An achiever at the highest level, Johnson graduated from high school at 14 and from college at 18.

By 1953, the growing demands of early space research meant there were openings for African-American computers at Langley Research Center’s Guidance and Navigation Department, and Johnson found the perfect place to put her extraordinary mathematical skills to work.

Glenn requested that she personally recheck the calculations made by the new electronic computers before his flight aboard Friendship 7— the mission where he became the first American to orbit the Earth. She continued to work at NASA until 1986.

Her calculations proved as critical to the success of the Apollo Moon landing program and the start of the Space Shuttle program, as they did to those first steps on the country’s journey into space, according to NASA.

Still, Johnson said the book, the Academy Award nominated movie, and her celebrated work with NASA aren’t her greatest accomplishments.

“I’m 98. Just staying alive is the greatest accomplishment,” she said.

When accepting People Mlmagazine’s honor, she offered sage advice to others.

“Find out what your dream is and work at it because if you like what you’re doing, you will do well,” Johnson said.

Celebrating a PG County trailblazer during Women’s History Month

At age 86, Julia Clark is still working hard as an advocate with a stern resolve to see any task through.

Only these days, Clark, a former Department of Housing and Urban Development employee who has arguably done more for African Americans in Prince George’s County than anyone, advocates from the Arbor Terrace Greenbelt Senior Living Community in Lanham. Clark is the head of the senior living’s resident council as well as the Ambassador’s Committee there.

“Seven days a week, 24 hours a day, I’m available, I keep my button on,” Clark said. “When people come in, whether it’s with Alzheimer’s or whatever it is, I work with them to help them adjust to the new community.”

While Clark is beloved at Arbor Terrace, she has long cemented a legacy of helping to shape Prince George’s County.

She arrived in Prince George’s County in 1939 and she went on to play a key role in the economic development of the county, now the wealthiest African-American majority county in America.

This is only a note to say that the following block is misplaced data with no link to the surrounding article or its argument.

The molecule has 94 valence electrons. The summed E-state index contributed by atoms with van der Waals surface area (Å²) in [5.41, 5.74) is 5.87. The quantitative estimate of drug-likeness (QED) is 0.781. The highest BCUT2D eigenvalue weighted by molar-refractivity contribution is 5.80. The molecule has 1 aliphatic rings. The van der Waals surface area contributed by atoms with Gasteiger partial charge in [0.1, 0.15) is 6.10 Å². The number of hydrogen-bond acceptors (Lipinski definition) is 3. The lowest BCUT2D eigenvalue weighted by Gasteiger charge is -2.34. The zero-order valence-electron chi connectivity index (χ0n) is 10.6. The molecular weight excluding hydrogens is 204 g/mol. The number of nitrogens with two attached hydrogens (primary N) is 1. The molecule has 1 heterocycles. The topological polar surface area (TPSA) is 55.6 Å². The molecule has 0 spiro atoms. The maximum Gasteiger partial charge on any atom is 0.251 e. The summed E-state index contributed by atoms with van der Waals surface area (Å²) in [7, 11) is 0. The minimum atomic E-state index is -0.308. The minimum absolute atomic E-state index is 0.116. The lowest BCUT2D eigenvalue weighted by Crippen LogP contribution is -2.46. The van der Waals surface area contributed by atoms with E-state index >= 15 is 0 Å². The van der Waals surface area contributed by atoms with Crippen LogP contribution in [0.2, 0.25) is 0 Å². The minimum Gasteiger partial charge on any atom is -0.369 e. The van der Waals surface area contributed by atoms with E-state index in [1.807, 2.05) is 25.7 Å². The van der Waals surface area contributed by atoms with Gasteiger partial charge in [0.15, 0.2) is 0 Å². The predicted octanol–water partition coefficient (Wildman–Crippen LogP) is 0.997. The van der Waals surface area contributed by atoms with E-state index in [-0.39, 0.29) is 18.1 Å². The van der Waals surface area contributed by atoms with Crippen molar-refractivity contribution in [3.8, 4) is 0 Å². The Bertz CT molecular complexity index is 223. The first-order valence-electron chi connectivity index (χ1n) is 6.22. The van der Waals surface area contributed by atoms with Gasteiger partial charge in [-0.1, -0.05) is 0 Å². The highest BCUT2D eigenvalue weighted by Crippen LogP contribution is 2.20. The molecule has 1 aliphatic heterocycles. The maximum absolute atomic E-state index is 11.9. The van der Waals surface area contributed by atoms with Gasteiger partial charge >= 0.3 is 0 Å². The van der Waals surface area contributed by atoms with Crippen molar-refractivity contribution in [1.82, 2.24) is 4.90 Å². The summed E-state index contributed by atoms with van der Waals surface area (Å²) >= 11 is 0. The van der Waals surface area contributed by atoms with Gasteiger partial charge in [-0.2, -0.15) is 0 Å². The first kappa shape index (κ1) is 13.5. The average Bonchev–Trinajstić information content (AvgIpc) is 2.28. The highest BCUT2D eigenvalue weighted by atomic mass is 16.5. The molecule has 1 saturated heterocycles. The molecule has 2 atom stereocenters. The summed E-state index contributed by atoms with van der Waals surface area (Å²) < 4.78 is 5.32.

Clark helped to start the first child care center at HUD and served as president of the South County Economic Development Corporation, a civic association that endorsed a “shop at home” campaign in the late 1990s.

“Everybody would go and shop elsewhere and I said why not shop at home. So we got a campaign started and we were telling everyone to shop at home,” Clark said.

The county was already considered one of the wealthiest suburbs in the country, with a median household income exceeding the national median by about 25 percent but was underserved by upscale retailers.

“They [county residents] were traveling to places like Virginia and Annapolis to shop at stores like Nordstrom or Neiman-Marcus, which had no locations in Prince George’s County. I said that had to change and we were able to get malls and shopping plazas here,” she said. “Now, we got National Harbor, Shoppes at Brandywine and other places. We’re doing good.”

Among her biggest accomplishments, Clark said, was helping to fundraise and campaign for Wayne Curry, who became the first black county executive in 1994.

“We believed in Wayne Curry and we were able to bring big business back and he was instrumental in getting National Harbor in here because there were too many people who didn’t want big business, they were afraid,” Clark said.

Clark was also a driving force behind the stadium in Landover and she served as a member of the committee tasked with building the Wayne Curry Learning Center. The contributions that she has made in shaping African American life in the county are rarely lost on those who know her. However, while many often clamor for low-income housing, she once led a group that sought high-